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J.R. Ackerley has my first name ("J" is for Joe) but that isn't the only thing that led me to read his books.
The critically praised (though I didn't quite care for it) animated version of My Dog Tulip led me to check out the book. The book's open and honest tone, the narrator was something of a curmedegon but far from an all knowing one, was attractive. He was an editor of an English literature magazine so his writing skills are not surprising, though on his own, Ackerley only thrived when providing autobiographical material of various types. This included a play based on his P.O.W. days, a book about his father (dedicated to Tulip) and the novel recently referenced. As a young man, after WWI, Ackerley tried to branch out but to his disappointment, failed in the effort. His works remain critically praised and an intro to one notes, this plus the fact he served as a mentor to other writers left him as a pretty good success.
Ackerley was the son of a "banana king" (the importance of fruits to 20th Century Latin American history has been well documented) and an actress, who he later learned only married when he was an adult. His father also secretly had another family and a past with homosexual overtones. JA was solidly homosexual though he never truly found that "ideal friend" dreamt about, a couple long term relationships (not without disappointments too) notwithstanding. This led to years of loneliness and dispair until he obtained a dog via one such relationship, when the person was jailed on a theft charge. He used this for his novel, which is a pretty sad account of a clearly lonely man who is desperate for some recognition of his role in the guy's life -- his parents and wife seems unfairly to dominate him, blocking him out. Only the dog (here "Evie") is loyal and there (though he's glad) so much as to refuse to share him with anyone else, even his own cousin.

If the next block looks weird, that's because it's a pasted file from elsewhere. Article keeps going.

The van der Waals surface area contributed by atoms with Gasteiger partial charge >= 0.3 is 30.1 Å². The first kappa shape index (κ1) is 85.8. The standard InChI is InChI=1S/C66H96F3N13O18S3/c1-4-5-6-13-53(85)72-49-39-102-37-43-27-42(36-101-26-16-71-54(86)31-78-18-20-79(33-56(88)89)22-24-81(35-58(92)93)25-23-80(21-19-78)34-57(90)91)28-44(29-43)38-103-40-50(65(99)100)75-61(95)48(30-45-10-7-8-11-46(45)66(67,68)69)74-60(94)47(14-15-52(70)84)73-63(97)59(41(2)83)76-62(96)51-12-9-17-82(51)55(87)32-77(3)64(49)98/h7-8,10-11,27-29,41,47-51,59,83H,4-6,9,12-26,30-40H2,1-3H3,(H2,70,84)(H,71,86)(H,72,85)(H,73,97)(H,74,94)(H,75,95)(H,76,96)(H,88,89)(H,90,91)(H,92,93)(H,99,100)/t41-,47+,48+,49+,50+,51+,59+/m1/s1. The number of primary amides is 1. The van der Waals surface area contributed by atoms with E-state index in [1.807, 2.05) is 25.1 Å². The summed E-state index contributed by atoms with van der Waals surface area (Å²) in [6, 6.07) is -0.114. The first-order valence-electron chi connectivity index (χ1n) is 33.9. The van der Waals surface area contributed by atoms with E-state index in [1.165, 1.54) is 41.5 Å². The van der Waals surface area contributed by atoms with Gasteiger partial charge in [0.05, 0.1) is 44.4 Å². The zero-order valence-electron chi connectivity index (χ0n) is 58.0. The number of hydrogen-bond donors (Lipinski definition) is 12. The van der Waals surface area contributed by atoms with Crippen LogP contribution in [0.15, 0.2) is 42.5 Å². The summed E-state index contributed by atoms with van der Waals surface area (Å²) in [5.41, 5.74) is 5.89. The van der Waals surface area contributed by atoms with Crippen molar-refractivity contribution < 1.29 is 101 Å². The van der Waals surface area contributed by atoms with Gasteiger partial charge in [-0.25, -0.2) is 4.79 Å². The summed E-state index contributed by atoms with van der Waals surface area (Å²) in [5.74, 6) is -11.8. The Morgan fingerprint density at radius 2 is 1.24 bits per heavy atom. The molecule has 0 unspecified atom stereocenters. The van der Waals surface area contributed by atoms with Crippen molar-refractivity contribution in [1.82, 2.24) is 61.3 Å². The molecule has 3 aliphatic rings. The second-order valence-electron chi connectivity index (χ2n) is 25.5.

Tulip was an "Alsatian Bitch" ("bitch" is how she is repeatedly described, so the word was not disreputable in that context as it might be now), a telling bit. The introductions to the books and the film commentary all underline the symbolic nature of his relationship with his dog. Ackerley's ideal friend was a man loyal to him, somewhat feminine (since Ackerley was to be the dominant one in the relationship, including financially, which is the "masculine" role) and beautiful. The dog here (a type of greyhound looking breed) met those requirements, but there was a sacrifice involved with such a needy breed (even vets and kennel owners spoke of their unruly behavior). Also, those who wonder why the Tulip book is so concerned with her breeding, well, Ackerley himself sought out an "ideal friend" via many many sexual relationships, sex an imperfect way to meet his needs. Finding a mate (to "marry" her) would therefore be a way to please her. Transference involved.
The Tulip film as noted took a few scenes from We Think The World Of You (an ironic title, since he doesn't really think "they" do, if not as strongly as he does for his "ideal friend"), which is fine, since the novel was really a roman à clef. The author was middle aged when he obtained the dog, the film a bit misleading, the old man a better match to the voice actor than the original. My Dog Tulip was a slightly altered (how much, I guess, warrants a look at Ackerley's biography by Peter Parker) account as well. There is one other book that I have yet to read, a narrative of a trip to India in the 1920s as well as some correspondence published after his death.
This is a graphic novel (it speaks of two others) from the author of The Time Traveler's Wife. It is a charming adaption of her short story, with an adult twist involved, about a woman who comes upon a bookmobile containing all the stuff she ever read.
Graphic novels are not just glorified comic books, but a nifty art form in themselves with much potential. Some serious subjects, including the Holocaust and Israeli fighting in Lebanon underlines the reach as does less serious fare such as Pride and Prejudice in graphic novel form.